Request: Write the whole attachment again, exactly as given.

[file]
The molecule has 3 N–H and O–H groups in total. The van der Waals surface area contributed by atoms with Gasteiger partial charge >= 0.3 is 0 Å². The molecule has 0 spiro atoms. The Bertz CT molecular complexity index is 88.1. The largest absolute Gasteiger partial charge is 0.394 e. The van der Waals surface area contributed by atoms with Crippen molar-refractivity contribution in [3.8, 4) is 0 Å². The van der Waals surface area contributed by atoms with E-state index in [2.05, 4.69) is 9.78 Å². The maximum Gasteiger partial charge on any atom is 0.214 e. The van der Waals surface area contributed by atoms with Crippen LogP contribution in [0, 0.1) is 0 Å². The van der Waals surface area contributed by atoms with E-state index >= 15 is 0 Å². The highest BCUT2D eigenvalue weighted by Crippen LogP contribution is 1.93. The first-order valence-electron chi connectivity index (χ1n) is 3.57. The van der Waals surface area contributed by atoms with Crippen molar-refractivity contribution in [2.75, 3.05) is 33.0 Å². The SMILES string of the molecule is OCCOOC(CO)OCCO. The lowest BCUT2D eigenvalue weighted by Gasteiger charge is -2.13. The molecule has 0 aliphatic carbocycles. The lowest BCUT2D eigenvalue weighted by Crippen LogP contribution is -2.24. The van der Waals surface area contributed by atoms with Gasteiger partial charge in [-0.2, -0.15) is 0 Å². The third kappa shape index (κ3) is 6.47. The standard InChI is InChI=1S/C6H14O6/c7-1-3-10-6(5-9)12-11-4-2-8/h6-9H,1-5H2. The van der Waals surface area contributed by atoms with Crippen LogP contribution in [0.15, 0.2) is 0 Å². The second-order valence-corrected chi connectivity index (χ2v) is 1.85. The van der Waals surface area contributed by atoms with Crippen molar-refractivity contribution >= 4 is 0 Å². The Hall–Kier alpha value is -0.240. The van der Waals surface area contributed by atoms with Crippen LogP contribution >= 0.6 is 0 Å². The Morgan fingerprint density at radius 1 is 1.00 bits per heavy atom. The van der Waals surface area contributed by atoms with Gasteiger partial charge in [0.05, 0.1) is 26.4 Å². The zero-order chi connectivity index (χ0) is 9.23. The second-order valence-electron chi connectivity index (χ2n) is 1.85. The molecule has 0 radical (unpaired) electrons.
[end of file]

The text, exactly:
The molecule has 3 N–H and O–H groups in total. The van der Waals surface area contributed by atoms with Gasteiger partial charge >= 0.3 is 0 Å². The molecule has 0 spiro atoms. The Bertz CT molecular complexity index is 88.1. The largest absolute Gasteiger partial charge is 0.394 e. The van der Waals surface area contributed by atoms with Crippen molar-refractivity contribution in [3.8, 4) is 0 Å². The van der Waals surface area contributed by atoms with E-state index in [2.05, 4.69) is 9.78 Å². The maximum Gasteiger partial charge on any atom is 0.214 e. The van der Waals surface area contributed by atoms with Crippen LogP contribution in [0, 0.1) is 0 Å². The van der Waals surface area contributed by atoms with E-state index >= 15 is 0 Å². The highest BCUT2D eigenvalue weighted by Crippen LogP contribution is 1.93. The first-order valence-electron chi connectivity index (χ1n) is 3.57. The van der Waals surface area contributed by atoms with Crippen molar-refractivity contribution in [2.75, 3.05) is 33.0 Å². The SMILES string of the molecule is OCCOOC(CO)OCCO. The lowest BCUT2D eigenvalue weighted by Gasteiger charge is -2.13. The molecule has 0 aliphatic carbocycles. The lowest BCUT2D eigenvalue weighted by Crippen LogP contribution is -2.24. The van der Waals surface area contributed by atoms with Gasteiger partial charge in [-0.2, -0.15) is 0 Å². The third kappa shape index (κ3) is 6.47. The standard InChI is InChI=1S/C6H14O6/c7-1-3-10-6(5-9)12-11-4-2-8/h6-9H,1-5H2. The van der Waals surface area contributed by atoms with Crippen LogP contribution in [0.15, 0.2) is 0 Å². The second-order valence-corrected chi connectivity index (χ2v) is 1.85. The van der Waals surface area contributed by atoms with Crippen molar-refractivity contribution >= 4 is 0 Å². The Hall–Kier alpha value is -0.240. The van der Waals surface area contributed by atoms with Crippen LogP contribution >= 0.6 is 0 Å². The Morgan fingerprint density at radius 1 is 1.00 bits per heavy atom. The van der Waals surface area contributed by atoms with Gasteiger partial charge in [0.05, 0.1) is 26.4 Å². The zero-order chi connectivity index (χ0) is 9.23. The second-order valence-electron chi connectivity index (χ2n) is 1.85. The molecule has 0 radical (unpaired) electrons.